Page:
Four weeks have passed since Albert first moved in with Del Boy and Rodney, and things are not good for them financially. It is the worst winter in over "two million years", and Rodney has foolishly made an investment in £500 worth of sun tan lotion.
At the Nag's Head, as the Trotters pass by the open door into its cellar, Mike wants a word with Del about the deep-fat fryer he sold him. Inside, Rodney suggests that they try making money out of nothing.
Suddenly, a loud crash is heard, and the Trotter brothers race into the cellar to find that Albert had fallen down through the cellar's open door. Del hatches a plan when Albert says "I've got a right mind to sue the brewery!" He also tells Rodney to phone Solly Attwell, the Trotter family's solicitor.
Back at Nelson Mandela House, Solly tells Del and Rodney that there's nothing wrong pyshically with Albert after his accidental fall, but suggests that it may have hurt him mentally. And the Brewery has agreed to take the Trotters' great uncle's fall to court.
At the courthouse, Del and Rodney tell their sides of the story, hoping that they get their money from this, but when a wheelchair-bound Albert comes up to tell his side of the story by faking amnesia a lot, the Brewery's barrister reminds Albert about a lot of cases similar to this one, all involving Albert Gladstone Trotter and they all took place after the war. Not only that, but Albert underwent basic parachute training on the Isle of Wight, where he learned how to fall off things without injuring himself.
Later, outside the courthouse, the Trotter brothers berate Albert for what he did, but Albert explains that whenever he and Grandad were short of money, Albert would fall down a hole. And the reason why Albert fell down the cellar at the Nag's Head in order to gain compensation was to pay for Grandad's headstone, because when they were children, Grandad used to look after Albert, and Albert never got the chance to pay his older brother back. Del Boy and Rodney forgive Albert for what he did, and wheel him home in his wheelchair, shortly before Del realizes that Albert can walk.
Writer: John Sullivan
Director: Susan Belbin
Producer: Ray Butt
Duration: 30 minutes
Airdate: March 7, 1985
Audience: 13.4 million
- The Trotter family's address is revealed to be 368 Nelson Mandela House, Dockside Estate, Peckham.
- Albert's middle name is revealed to be Gladstone.
- The idea for the script was based on a true story about John Sullivan's grandfather, a coal-man named Dickie, who claimed compensation by falling down holes.
- In the previous episode "Strained Relations", Del believes that Albert causes bad luck, Rodney disagrees. In this episode, Rodney says that Albert is bad luck and Del thinks Rodney is talking rubbish.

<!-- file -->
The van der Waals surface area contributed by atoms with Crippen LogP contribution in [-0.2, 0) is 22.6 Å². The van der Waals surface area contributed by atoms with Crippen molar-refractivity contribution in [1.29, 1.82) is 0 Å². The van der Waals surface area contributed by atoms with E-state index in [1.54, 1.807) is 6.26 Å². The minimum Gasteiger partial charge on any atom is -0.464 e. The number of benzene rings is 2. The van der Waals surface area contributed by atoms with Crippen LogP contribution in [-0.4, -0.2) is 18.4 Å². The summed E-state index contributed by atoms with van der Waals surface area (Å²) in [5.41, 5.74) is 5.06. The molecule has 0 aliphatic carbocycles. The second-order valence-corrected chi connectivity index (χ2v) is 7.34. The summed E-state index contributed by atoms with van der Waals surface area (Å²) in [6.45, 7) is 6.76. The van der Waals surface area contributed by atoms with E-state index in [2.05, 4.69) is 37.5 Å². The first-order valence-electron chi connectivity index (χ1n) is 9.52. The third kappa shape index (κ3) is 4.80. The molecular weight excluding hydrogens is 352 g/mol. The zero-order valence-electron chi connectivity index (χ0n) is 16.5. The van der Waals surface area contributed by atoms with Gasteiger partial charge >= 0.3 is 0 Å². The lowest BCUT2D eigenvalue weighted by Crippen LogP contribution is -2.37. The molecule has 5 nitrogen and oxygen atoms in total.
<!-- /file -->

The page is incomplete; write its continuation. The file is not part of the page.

- During the court case, the judge says that the Trotters live at 368 Nelson Mandela House, yet in "Time On Our Hands" while Del and Rodney are stuck in the lift, as Denzil and Mickey Pearce take furniture out of the Trotters' flat, the door number is clearly 127.
- After the court case, Albert tells Rodney and Del that every time himself and Grandad were short of some money, Albert just fell down a hole. In the court case, it was revealed that the incidents occurred after the war. In "Tea for Three", Albert said that he and Grandad didn't speak to each other after they met and fought over Ada. In "Miami Twice", Albert revealed that he left Ada behind when he went to war, so Albert clearly met Ada before the war and therefore couldn't be speaking to Grandad after the war when they allegedly worked together falling down holes. But clearly they did work on this together, as Albert says so, meaning he was (as usual) exaggerating when he said him and Grandad never spoke again.
- The exterior of the Nag's Head is very different to that of the Nag's Head exterior which is later seen in "Miami Twice" and "Fatal Extraction" where the Trotter van pulls up outside a very spick modern pub.
- When Solly Atwell is speaking to Del and Rodney in the flat about Albert falling down the Nag's Head celler, he says the line "He must have landed on something soft," When Solly says this, the camera shows Rodney sitting at the table with a glass of beer in front of him. He picks it up and then says to Solly "Yeah he did, the landlord." But the next camera angle shows the glass of beer on the table instantly without Rodney having put it down. This therefore clearly showed that this particular scene was cut at the point of Rodney saying his line and then later resumed.
- This episode was originally written for Grandad and meant to be the Season 4 opening episode, but unfortunately, Lennard Pearce passed away from a heart attack after the filming of Grandad falling down the Nag's Head cellar and the courthouse scene. The episode was put on hold after Christmas 1984, and "Happy Returns" and "Strained Relations" were written and filmed as the first two episodes for the season. Once Buster Merryfield joined the cast, the scenes with Grandad were re-shot with Albert (the only shots of the Grandad version kept in the Uncle Albert version were Mike looking up at Grandad) The rest of the original footage has never been transmitted, and is not available on DVD.
- The shot of the Nag's Head exterior was filmed at 267 Kensal Road, W10, London.
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